Much recognized for his global humanitarian efforts as he is for his accomplishments in the entertainment industry, George Clooney delves into untapped psyche as he takes on parenting in “The Descendants” with naturally gifted young actresses Shailene Woodley and Amara Miller. Directed by Alexander Payne best known for his work in “Sideways,” “The Descendants” is a man’s tumultuous awakening that might be awkward, comical and sometimes absurd, but nevertheless changes his concept of love, fatherhood and what it truly takes to be a man.
George Clooney stars as Matt King, a privileged Honolulu attorney from a landowning family who is compelled to reevaluate his marriage and life, while his wife lies comatose in a hospital bed following a boating accident. His mischievous daughters don’t trust him, his imperiled wife has been cheating on him and his broke cousins see him and the land trust he controls as a piggy bank. To add insult to injury, he’s surrounded by a lush, fertile, awe-inspiring landscape that defies his inner turmoil.
Hemming's created Matt to reflect a distinct subset of the Hawaiian populace, a generation who trace their births back to the intermarriages of white missionaries and landowners with native Hawaiian royalty and their wealth back to the spoils of the colonial Hawaiian plantation system. As Matt explains, his great-great-grandmother was Princess Margaret Ke’alohilani, one of the last direct descendants of King Kamehameha, who fell in love with her haole (Hawaiian for white or foreign) banker, Edward King, leading to Matt’s current life as a Honolulu lawyer with deep, tangled roots in the islands. Like many Hawaiians, he is a hapa-haole, or half-white, who has never quite come to terms with his cultural identity.
Clooney has established himself as one of today’s leading men, but the chance to play a husband and father in “The Descendants” is a notable departure from his usual roles. This is a man at his lowest point, who has failed to pay attention to the people who matter most: his wife and daughters. Now he is reaping the consequences. But it is also a portrait of a man who is learning and growing. “George is right for the part and he’s a terrific actor,” says Payne about his leading man. “He is a real pro and knows filmmaking inside and out. I couldn’t be more positive about him. He has spent most of his adult life on a film or TV set and he just loves it; that’s where he feels very comfortable and it shows. He is so at home.”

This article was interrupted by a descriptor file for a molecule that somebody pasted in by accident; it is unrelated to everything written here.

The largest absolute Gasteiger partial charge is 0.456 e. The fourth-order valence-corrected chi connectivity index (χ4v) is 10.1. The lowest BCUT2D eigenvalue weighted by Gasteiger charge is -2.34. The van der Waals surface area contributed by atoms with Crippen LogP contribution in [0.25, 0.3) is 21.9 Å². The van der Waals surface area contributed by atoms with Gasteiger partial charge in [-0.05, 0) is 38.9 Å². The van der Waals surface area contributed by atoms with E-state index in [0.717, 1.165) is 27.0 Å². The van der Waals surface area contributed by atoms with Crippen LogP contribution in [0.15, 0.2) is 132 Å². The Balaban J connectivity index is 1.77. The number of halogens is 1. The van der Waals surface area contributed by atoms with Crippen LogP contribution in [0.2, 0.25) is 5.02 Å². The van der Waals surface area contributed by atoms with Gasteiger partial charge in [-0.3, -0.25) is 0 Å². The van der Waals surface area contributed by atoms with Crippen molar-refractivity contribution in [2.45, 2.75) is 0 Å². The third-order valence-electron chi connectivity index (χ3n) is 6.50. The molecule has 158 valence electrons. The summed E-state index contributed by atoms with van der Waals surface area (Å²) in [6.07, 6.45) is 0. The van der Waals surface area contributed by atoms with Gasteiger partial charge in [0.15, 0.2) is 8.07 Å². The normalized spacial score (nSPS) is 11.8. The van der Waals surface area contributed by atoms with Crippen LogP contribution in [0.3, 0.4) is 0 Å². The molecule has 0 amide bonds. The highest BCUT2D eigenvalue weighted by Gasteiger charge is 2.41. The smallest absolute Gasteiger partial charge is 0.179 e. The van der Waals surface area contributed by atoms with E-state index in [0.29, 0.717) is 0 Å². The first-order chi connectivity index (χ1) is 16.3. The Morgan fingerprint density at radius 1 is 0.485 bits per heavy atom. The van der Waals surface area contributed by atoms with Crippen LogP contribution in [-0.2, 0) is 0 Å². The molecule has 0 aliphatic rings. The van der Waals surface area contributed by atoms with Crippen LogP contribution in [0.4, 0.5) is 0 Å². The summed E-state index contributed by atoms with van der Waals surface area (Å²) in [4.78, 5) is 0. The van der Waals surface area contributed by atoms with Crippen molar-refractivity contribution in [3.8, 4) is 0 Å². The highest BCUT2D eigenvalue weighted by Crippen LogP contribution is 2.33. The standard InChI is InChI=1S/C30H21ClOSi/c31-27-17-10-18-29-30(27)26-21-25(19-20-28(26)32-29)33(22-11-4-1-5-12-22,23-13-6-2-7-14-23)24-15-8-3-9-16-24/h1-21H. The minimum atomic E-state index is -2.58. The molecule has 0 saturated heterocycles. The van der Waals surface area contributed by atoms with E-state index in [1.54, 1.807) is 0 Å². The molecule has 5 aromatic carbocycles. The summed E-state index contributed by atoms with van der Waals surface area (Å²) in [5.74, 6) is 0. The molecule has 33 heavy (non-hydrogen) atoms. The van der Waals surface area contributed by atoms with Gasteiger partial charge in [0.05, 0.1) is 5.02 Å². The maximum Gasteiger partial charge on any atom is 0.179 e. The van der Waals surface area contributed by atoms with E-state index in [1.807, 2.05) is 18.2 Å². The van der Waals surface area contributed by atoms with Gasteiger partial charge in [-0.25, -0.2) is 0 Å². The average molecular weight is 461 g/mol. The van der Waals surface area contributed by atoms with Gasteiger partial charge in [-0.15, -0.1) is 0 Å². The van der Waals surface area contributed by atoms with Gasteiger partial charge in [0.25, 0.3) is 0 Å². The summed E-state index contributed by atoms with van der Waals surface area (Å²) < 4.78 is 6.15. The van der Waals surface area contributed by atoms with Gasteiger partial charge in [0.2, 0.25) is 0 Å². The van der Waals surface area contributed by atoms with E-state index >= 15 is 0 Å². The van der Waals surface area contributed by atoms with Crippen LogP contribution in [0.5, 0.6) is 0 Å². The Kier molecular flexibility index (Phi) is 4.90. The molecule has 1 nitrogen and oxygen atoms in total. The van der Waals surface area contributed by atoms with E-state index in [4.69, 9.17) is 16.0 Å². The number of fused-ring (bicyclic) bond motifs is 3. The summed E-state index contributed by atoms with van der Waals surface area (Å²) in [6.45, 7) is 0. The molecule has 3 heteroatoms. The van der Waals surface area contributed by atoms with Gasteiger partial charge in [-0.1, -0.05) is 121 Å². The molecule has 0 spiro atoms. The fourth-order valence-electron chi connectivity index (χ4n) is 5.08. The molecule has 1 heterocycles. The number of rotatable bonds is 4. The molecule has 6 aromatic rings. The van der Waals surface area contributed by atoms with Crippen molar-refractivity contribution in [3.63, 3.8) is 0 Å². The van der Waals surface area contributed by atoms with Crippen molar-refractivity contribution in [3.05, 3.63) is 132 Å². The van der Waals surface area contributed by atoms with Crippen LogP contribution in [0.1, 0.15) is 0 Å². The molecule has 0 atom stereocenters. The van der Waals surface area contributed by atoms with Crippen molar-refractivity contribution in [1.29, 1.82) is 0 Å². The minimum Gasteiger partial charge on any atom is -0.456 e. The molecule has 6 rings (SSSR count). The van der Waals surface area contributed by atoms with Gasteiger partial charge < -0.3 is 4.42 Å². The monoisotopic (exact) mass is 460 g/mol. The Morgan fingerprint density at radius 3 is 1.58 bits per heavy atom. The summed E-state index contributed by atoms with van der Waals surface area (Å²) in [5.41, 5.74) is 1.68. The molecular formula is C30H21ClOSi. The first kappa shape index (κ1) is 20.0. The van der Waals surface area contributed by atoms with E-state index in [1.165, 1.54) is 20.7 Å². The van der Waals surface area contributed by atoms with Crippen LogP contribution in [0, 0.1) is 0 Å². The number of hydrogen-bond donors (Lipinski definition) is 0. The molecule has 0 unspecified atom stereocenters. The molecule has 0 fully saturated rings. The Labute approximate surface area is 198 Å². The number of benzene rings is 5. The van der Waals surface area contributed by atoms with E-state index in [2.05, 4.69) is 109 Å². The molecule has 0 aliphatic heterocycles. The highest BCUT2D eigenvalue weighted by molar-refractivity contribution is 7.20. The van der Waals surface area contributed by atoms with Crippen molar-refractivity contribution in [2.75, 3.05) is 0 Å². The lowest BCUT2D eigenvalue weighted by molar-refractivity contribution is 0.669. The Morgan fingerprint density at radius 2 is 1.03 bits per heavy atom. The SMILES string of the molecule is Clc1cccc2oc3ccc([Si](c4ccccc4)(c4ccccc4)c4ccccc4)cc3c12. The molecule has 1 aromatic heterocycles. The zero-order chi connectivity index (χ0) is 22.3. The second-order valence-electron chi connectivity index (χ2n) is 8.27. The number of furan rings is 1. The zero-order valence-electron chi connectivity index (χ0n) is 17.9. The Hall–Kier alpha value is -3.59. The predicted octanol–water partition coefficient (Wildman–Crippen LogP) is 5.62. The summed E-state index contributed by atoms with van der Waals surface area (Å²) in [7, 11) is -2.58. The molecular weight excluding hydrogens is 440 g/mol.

“I think it’s a coming of age film but the guy who’s coming of age is a 50 year old guy. He’s woken up to the fact that all of these betrayals that he feels – from his wife, to his children not really being great kids, to the fact that he has to handle all of these land issues, to the fact that he’s the only adult in terms of his family and his cousin – he’s as responsible as anyone else for being there. Then it comes down to forgiving yourself. That was a big part of the film, watching this quiet man,” Clooney says of his character.
“George has never played a father before,” adds co-producer George Parra. “He's always the powerful, positive, leading guy. This time he has to take care of the kids. He has to feed them and deal with their moods and their crying and their absurdities and he doesn't know how to do that.”
Clooney on the other hand lavishly comments on the screenplay (written by Jim Rash, Nat Faxon and Alexander Payne) and how it helped him prepare to be Matt King. “I wish I could say I got there 10 days beforehand. I wish I could say I hung out with all these descendants. But the truth is the screenplay did everything I needed. I did some research, I met with the people. I did some of that stuff. People work many different ways. I’m that actor that says ‘Today we go to work and this is what we’re gonna do’ and I leave that at the soundstage or the location when I’m done. And I go about the rest of my life. I have an on and off switch. Where the director helps is with the question, ‘At what level do you want this played?’ Because this is a tricky film to pitch. Pieces of it are almost slapstick funny: running down the street trying to have a dorky run, hiding behind a hedge and popping your head up, that kind of stuff. Then there’s stuff that’s very delicate and very careful and finding how to get there quietly, finding how to get there without much, without seeing the machinery working. A good screenplay does that and a good director does that,” Clooney shares.